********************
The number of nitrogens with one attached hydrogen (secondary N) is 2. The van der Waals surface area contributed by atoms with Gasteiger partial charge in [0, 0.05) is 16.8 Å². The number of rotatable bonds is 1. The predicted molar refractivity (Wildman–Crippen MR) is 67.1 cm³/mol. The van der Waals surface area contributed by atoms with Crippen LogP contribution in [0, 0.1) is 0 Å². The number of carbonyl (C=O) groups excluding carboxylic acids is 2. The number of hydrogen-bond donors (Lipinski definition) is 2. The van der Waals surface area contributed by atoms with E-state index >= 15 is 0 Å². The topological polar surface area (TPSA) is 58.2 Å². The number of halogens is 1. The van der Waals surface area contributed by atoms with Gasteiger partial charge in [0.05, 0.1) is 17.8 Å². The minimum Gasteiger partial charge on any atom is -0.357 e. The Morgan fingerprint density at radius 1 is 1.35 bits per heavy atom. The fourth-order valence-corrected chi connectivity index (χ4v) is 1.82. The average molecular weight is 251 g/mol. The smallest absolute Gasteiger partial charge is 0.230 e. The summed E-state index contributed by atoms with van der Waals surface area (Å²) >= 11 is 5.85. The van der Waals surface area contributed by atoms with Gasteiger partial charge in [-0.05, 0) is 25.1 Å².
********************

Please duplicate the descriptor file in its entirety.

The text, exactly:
The number of nitrogens with one attached hydrogen (secondary N) is 2. The van der Waals surface area contributed by atoms with Gasteiger partial charge in [0, 0.05) is 16.8 Å². The number of rotatable bonds is 1. The predicted molar refractivity (Wildman–Crippen MR) is 67.1 cm³/mol. The van der Waals surface area contributed by atoms with Crippen LogP contribution in [0, 0.1) is 0 Å². The number of carbonyl (C=O) groups excluding carboxylic acids is 2. The number of hydrogen-bond donors (Lipinski definition) is 2. The van der Waals surface area contributed by atoms with E-state index >= 15 is 0 Å². The topological polar surface area (TPSA) is 58.2 Å². The number of halogens is 1. The van der Waals surface area contributed by atoms with Gasteiger partial charge in [0.05, 0.1) is 17.8 Å². The minimum Gasteiger partial charge on any atom is -0.357 e. The Morgan fingerprint density at radius 1 is 1.35 bits per heavy atom. The fourth-order valence-corrected chi connectivity index (χ4v) is 1.82. The average molecular weight is 251 g/mol. The smallest absolute Gasteiger partial charge is 0.230 e. The summed E-state index contributed by atoms with van der Waals surface area (Å²) >= 11 is 5.85. The van der Waals surface area contributed by atoms with Gasteiger partial charge in [-0.05, 0) is 25.1 Å².